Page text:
NCC Comments on Estate Tax Proposal

The National Cotton Council filed comments on a draft IRS regulation change for Section 2704 of the estate tax law that sought to eliminate a valuation exception that occurs when someone dies who has made estate planning decisions within the prior three years.

Published: November 3, 2016
Updated: November 3, 2016

November 2, 2016


CC:PA:LPD:PR (REG-163113-02)
Room 5203
Internal Revenue Service
POB 7604, Ben Franklin Station
Washington, DC 20044

RE:  Estate, Gift, and Generation-skipping Transfer Taxes; Restrictions on Liquidation of an Interest.  Docket No. (IRS REG-163113-02).

The National Cotton Council (NCC) is the central organization of the United States cotton industry.  Its members include producers, ginners, cottonseed processors and merchandizers, merchants, cooperatives, warehousers and textile manufacturers.  A majority of the industry is concentrated in 17 cotton-producing states stretching from Virginia to California. The NCC represents producers who cultivate between 10 and 14 million acres of cotton.  Annual cotton production, averaging approximately 16 to 20 million 480-lb bales, is valued at more than $5 billion at the farm gate.  The downstream manufacturers of cotton apparel and home furnishings are located in virtually every state. Farms and businesses directly involved in the production, distribution and processing of cotton employ more than 230,000 workers and produce direct business revenue of more than $27 billion.  Accounting for the ripple effect of cotton through the broader economy, direct and indirect employment surpasses 420,000 workers with economic activity well in excess of $120 billion. In addition to the cotton fiber, cottonseed products are used for livestock feed, and cottonseed oil is used as an ingredient in food products as well as being a premium cooking oil.


Section 2704(a)(1) provides generally that, if there is a lapse of any voting or liquidation right in a corporation or a partnership and the individual holding such right immediately before the lapse and members of such individual’s family hold, both before and after the lapse, control of the entity, such lapse shall be treated as a transfer by such individual by gift, or a transfer which is includible in the gross estate, whichever is applicable.  The amount of the transfer is the fair market value of all interests held by the individual immediately before the lapse (determined as if the voting and liquidation rights were non-lapsing) over the fair market value of such interests after the lapse.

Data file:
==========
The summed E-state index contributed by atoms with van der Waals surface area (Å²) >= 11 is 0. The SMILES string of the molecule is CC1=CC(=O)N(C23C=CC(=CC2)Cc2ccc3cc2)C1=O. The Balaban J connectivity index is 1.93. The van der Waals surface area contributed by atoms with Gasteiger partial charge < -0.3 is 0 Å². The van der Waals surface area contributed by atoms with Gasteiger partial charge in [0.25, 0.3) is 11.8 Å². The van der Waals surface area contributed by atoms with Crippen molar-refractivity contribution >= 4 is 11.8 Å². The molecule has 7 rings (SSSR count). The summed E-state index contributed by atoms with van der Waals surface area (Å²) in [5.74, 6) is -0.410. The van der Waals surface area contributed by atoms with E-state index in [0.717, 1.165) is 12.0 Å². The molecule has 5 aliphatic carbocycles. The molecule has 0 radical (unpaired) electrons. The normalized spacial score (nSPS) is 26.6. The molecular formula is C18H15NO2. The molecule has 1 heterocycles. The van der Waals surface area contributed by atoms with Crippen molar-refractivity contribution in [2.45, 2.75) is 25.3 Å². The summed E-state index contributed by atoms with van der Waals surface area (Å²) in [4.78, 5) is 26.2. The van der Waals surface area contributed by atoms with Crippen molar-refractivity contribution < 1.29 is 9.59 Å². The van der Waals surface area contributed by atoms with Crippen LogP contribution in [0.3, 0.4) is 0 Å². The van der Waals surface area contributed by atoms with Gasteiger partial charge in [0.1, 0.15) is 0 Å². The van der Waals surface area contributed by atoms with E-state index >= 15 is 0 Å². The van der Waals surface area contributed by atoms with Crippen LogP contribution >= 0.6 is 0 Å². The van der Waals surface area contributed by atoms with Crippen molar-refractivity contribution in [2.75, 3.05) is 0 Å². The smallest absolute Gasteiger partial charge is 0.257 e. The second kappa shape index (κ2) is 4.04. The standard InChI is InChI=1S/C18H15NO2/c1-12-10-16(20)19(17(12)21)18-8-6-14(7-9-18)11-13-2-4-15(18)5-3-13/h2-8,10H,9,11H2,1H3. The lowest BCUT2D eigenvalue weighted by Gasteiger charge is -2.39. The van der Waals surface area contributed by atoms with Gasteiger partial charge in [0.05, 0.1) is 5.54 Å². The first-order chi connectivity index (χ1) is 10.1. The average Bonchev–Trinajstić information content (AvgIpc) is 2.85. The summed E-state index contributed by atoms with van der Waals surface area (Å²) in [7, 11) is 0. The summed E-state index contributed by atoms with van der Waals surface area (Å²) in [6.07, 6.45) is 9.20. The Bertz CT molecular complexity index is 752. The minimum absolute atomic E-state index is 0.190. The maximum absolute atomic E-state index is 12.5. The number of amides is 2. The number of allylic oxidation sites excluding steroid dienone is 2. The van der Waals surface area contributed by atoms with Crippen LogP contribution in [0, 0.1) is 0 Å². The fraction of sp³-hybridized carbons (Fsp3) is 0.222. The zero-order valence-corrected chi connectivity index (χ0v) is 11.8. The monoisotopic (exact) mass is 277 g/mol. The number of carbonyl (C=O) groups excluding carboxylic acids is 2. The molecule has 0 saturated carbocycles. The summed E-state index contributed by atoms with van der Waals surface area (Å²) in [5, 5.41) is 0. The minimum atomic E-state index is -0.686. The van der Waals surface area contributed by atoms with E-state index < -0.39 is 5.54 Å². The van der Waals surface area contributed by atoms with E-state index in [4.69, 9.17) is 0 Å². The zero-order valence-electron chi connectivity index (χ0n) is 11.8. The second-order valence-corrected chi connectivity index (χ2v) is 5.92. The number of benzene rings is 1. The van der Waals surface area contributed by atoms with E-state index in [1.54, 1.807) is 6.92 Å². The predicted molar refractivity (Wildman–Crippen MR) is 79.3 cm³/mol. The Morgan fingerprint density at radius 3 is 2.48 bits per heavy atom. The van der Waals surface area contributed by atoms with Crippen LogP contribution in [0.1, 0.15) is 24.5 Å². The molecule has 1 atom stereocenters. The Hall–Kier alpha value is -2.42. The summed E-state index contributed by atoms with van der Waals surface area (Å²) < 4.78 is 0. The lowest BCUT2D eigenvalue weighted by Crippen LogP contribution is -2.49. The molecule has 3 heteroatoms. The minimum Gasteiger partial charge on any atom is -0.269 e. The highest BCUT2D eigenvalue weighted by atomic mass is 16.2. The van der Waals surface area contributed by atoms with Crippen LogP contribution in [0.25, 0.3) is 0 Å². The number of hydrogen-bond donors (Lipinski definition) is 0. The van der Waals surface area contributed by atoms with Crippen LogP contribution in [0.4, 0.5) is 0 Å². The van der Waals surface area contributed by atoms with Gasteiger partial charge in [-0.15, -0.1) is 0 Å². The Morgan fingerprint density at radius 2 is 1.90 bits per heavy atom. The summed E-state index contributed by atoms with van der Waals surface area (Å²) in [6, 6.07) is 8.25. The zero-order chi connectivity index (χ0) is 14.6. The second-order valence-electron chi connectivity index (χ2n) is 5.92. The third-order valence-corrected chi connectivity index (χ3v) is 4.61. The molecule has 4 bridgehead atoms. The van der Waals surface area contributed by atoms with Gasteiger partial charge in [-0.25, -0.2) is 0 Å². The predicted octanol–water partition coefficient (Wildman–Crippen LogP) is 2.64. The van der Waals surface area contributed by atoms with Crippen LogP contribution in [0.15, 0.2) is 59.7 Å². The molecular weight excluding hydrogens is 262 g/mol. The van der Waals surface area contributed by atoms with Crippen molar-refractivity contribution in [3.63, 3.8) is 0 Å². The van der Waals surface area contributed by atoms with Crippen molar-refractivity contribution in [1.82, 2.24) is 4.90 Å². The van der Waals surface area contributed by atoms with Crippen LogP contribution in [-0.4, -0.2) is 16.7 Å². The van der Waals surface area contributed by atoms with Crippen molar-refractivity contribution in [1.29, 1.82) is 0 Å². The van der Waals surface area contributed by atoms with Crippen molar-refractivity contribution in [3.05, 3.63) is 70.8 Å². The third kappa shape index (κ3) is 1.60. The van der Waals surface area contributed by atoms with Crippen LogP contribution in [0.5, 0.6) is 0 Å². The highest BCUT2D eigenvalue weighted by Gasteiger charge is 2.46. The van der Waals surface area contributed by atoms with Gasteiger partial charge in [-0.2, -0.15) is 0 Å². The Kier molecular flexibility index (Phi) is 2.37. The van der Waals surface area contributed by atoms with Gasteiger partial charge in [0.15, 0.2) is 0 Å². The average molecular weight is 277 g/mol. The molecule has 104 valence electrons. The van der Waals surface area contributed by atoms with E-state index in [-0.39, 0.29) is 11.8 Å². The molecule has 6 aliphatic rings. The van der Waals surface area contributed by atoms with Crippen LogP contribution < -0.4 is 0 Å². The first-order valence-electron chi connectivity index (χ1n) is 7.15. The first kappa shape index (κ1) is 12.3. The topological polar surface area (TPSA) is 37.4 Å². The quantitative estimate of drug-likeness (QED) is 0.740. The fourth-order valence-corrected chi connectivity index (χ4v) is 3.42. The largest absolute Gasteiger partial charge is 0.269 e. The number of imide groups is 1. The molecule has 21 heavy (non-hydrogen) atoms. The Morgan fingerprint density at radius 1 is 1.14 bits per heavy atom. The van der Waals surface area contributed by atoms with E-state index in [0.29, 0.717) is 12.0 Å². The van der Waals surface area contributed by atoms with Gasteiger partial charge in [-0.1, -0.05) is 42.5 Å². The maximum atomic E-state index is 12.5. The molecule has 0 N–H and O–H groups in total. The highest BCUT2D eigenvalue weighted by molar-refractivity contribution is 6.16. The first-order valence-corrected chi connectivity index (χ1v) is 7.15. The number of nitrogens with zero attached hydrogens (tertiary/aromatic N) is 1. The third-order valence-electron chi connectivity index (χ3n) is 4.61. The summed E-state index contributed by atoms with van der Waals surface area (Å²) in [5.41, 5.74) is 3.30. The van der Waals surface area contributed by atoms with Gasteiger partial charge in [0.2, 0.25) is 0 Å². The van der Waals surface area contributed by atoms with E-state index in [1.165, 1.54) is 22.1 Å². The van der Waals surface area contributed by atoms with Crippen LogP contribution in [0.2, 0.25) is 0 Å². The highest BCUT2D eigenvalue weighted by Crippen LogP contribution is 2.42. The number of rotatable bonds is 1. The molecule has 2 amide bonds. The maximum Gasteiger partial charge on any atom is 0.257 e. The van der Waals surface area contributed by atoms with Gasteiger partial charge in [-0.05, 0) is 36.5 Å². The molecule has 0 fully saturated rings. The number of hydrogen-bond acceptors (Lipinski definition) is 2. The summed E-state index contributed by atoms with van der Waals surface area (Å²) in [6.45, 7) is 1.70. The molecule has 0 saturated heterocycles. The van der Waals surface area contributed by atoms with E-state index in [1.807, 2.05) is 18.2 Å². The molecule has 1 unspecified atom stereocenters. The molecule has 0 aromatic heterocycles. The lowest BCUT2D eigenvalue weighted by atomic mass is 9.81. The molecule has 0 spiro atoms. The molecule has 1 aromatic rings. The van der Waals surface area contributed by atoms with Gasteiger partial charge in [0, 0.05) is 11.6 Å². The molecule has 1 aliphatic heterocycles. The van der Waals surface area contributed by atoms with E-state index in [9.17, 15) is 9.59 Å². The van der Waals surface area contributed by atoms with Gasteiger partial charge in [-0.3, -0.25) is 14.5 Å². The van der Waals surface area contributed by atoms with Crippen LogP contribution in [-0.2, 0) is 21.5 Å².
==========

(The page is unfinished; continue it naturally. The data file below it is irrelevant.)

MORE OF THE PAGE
Section 25.2704-1(c)(1) provides a rule that a lapse of a liquidation right occurs at the time a presently exercisable liquidation right is restricted or eliminated.  However, under §25.2704-1(c)(1), a transfer of an interest that results in the lapse of a liquidation right generally is not subject to this rule if the rights with respect to the transferred interest are not restricted or eliminated.  The effect of this exception is that the inter vivos transfer of a minority interest by the holder of an interest with the aggregate voting power to compel the entity to acquire the holder’s interest is not treated as a lapse even though the transfer results in the loss of the transferor’s presently exercisable liquidation right.

The Treasury Department and the IRS, however, believe that this exception should not apply when the inter vivos transfer that results in the loss of the power to liquidate occurs on the decedent’s deathbed.


This action seeks to broaden the scope of the estate tax in order to accumulate more tax dollars at the death of farmers and other small business owners.